Above: The EHT Collaboration created the first-ever image (top frame) of Sgr A* by averaging together thousands of images created using different computational methods – all of which accurately fit the EHT data. This averaged image retains features more commonly seen in the varied images and suppresses features that appear infrequently.
The images were grouped into four classes based on similar features, which you can see at the bottom of the image above. The bar graphs show the relative number of images belonging to each cluster.
Scientists are going to be chewing over the incredible results for some time to come.
Supermassive black holes are a cosmic mystery. We don't know how they manage to get so big – Sgr A* is actually pretty tiny for one of these behemoths – or how they formed in the first place, at the dawn of time. They are, however, major drivers in the evolution of the cosmos. Entire galaxies swirl around them; they control star formation, even outside their own galaxies.
The supermassive black holes that we usually study are active, like M87*. That's because the material in the space around them emits light, and the magnetic fields of the black holes can accelerate jets into intergalactic space, both of which can tell us about the black hole itself.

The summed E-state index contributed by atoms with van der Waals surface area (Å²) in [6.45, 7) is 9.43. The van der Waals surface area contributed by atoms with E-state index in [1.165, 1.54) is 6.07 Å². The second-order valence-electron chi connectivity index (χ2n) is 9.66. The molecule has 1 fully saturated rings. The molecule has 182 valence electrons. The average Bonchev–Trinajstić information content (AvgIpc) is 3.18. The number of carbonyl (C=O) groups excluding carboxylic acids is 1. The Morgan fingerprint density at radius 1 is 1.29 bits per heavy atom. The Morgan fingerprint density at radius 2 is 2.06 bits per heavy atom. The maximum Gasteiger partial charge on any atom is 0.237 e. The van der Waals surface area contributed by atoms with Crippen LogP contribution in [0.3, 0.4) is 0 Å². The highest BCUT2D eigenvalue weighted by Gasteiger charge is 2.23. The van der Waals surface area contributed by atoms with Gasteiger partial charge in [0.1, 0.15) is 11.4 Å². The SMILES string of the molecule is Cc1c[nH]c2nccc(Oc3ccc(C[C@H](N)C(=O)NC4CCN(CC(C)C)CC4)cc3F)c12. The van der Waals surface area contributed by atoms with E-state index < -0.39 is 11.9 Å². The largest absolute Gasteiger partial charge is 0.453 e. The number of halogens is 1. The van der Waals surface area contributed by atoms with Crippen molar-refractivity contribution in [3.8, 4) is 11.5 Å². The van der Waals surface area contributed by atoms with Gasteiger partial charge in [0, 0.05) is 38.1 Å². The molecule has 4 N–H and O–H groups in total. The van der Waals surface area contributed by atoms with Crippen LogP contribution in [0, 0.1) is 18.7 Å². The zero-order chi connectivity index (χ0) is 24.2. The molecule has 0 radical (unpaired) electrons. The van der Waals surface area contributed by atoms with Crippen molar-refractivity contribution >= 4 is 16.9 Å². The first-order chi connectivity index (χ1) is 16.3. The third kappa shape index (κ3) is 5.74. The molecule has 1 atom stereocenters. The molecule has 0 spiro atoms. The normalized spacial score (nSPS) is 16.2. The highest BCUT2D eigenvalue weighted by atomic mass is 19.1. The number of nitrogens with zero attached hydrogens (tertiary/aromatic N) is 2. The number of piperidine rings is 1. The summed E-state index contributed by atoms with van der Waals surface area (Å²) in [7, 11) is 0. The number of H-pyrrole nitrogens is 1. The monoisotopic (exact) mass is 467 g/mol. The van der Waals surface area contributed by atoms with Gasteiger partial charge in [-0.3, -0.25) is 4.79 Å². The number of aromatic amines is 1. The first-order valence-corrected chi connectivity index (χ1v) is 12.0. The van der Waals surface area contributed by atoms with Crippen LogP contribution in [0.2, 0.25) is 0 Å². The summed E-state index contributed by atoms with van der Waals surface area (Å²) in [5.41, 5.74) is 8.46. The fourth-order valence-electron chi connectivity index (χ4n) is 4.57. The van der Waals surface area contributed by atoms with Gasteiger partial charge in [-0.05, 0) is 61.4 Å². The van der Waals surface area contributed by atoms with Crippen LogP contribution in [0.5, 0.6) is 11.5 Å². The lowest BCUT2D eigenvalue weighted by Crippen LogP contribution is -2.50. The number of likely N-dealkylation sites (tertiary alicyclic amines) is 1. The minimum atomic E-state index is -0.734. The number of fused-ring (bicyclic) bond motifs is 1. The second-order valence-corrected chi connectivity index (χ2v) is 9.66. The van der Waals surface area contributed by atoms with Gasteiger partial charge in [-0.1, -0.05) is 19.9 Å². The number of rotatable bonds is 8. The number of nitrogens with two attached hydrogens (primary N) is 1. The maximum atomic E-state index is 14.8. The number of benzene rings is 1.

Sgr A*'s quiescence may have made it more challenging to image, but that very characteristic makes it extraordinary as an object of study. Because it's not blazing with light like a more active black hole, we might be able to see the environment around it a little more clearly, which in turn might give us a better window into event horizon physics.
This could help us understand all sorts of black hole mysteries, such as how accretion works, how jets are launched, even whether general relativity has accurately described the extreme space-time in the vicinity of a black hole.
Fascinatingly, the two black holes appear very similar. This, the researchers said, means we can make certain inferences about black holes.
"We have two completely different types of galaxies and two very different black hole masses, but close to the edge of these black holes they look amazingly similar," said astronomer Sera Markoff of the EHT Science Council at the University of Amsterdam in the Netherlands.